February 22, 2005

About Shokooh

Finding a good psychologist

Dear Shokooh,

Can you please recommend a good psychologist? My kids are having a lot of problems and my husband has agreed to visit a psychologist with me and the kids. I don't want to pick someone at random from the yellow pages. How can I check to see if the psychologist has a license? Where do I start?



Dear E.D.,

While your family situation may be very difficult, it is wonderful to hear that your husband is supporting you in the decision to start family therapy. There are many hurdles to starting therapy, especially in a complicated situation that involves the entire family, from spouse to child. I congratulate you on identifying your family needs and taking the first steps towards resolving the issues you are facing.

Finding a therapist may seem challenging, but there are many resources to assist you. You specifically used the word "psychologist" in your email so I assume this means you are looking for a someone with a doctoral degree in psychology (rather than a clinical social worker or psychiatrist, for example). Here are three resources which should yield the results you are seeking.

First, have you considered asking your family physician or pediatrician? A physician can be a wonderful resource for referrals to psychologists. In addition, he or she can assist by ruling out any physiological conditions that may be impacting psychological and emotional well-being. I often encourage patients to see their physician as a first step.

Second, if you live near a local university, you can call the psychology department and ask for a referral list. The university website is an outstanding way to learn more about the faculty members and their specialties. Someone whose life work is research into a specific area will have extensive knowledge about local clinicians with expertise. I don't know exactly what issues your family is struggling with, but an example would be to contact the lead depression researcher at the local university and ask for referrals to psychologists who specialize in working with depressed patients. Universities often have information about faculty members and their area of research on their websites.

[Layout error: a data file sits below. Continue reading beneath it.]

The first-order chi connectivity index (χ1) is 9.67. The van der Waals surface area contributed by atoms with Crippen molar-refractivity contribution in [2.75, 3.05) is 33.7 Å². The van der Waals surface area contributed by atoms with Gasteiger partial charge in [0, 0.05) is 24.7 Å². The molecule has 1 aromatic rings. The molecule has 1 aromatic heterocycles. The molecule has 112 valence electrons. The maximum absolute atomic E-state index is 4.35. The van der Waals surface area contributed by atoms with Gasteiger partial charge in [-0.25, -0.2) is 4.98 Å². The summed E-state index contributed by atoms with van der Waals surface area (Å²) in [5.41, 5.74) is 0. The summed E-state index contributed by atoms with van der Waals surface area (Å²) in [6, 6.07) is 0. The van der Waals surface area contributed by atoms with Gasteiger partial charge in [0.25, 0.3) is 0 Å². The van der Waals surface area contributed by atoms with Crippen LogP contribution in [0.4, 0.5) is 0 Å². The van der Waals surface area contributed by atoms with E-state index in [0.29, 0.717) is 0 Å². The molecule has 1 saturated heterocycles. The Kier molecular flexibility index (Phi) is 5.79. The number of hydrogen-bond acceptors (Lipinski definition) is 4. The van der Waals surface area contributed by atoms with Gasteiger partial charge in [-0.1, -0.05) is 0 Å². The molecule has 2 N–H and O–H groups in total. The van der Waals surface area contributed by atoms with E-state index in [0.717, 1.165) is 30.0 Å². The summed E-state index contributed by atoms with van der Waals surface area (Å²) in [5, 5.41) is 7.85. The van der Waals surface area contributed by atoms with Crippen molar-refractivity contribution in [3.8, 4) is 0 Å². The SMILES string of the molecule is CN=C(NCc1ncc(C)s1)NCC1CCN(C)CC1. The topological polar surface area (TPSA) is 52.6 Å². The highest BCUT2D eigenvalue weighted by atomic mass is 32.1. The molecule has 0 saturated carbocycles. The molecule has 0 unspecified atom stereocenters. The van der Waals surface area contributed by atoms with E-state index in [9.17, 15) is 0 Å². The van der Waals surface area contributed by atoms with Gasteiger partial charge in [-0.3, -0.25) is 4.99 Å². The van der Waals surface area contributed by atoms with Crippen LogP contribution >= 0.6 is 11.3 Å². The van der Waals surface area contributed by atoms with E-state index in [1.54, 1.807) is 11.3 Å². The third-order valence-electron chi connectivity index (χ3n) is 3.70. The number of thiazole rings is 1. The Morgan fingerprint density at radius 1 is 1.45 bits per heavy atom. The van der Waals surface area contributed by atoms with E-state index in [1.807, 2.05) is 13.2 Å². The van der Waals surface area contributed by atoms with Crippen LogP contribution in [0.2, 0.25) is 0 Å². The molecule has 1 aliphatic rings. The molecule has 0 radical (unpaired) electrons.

Third, the American Psychological Association -- known as the APA -- is an outstanding resource. They provide information and referrals on their website site (www.apa.org) as well as by telephone. You can call 1-800-964-2000 and speak with an operator who will give you referrals to member psychologists in your community. This is a free service. The psychologists referred by this organization are members of the APA, which means that their educational credentials have been screened that they must abide by strict ethical and practice guidelines.

It takes years of education, work, and passing very rigorous tests in order to become a licensed psychologist. Verifying a psychologist's license status only takes seconds and anyone in the general public can do it. Simply contact the psychological licensing board of the state you live in and ask for verification. In California, for example, the California State Board of Psychology has a website (psychboard.ca.gov) which will tell you about the status of a psychologist's license in seconds. All you need to know is the psychologist's name. The Board will tell you the rest.

I wish you the best of luck and I am confident that you will find a psychologist who can assist your family.



This column is for general educational purposes only-- it is not a substitute for medical attention, counseling, or therapy of any kind. The Couch and the staff of this website urge you to seek immediate medical attention if you are in an urgent, harmful, or potentially dangerous situation. Psychiatric emergencies or urgent matters should be handled by calling 9-1-1 or going to the nearest emergency room.   Please note that your emails will not be answered on an individual basis and your confidentiality cannot be guaranteed. Top

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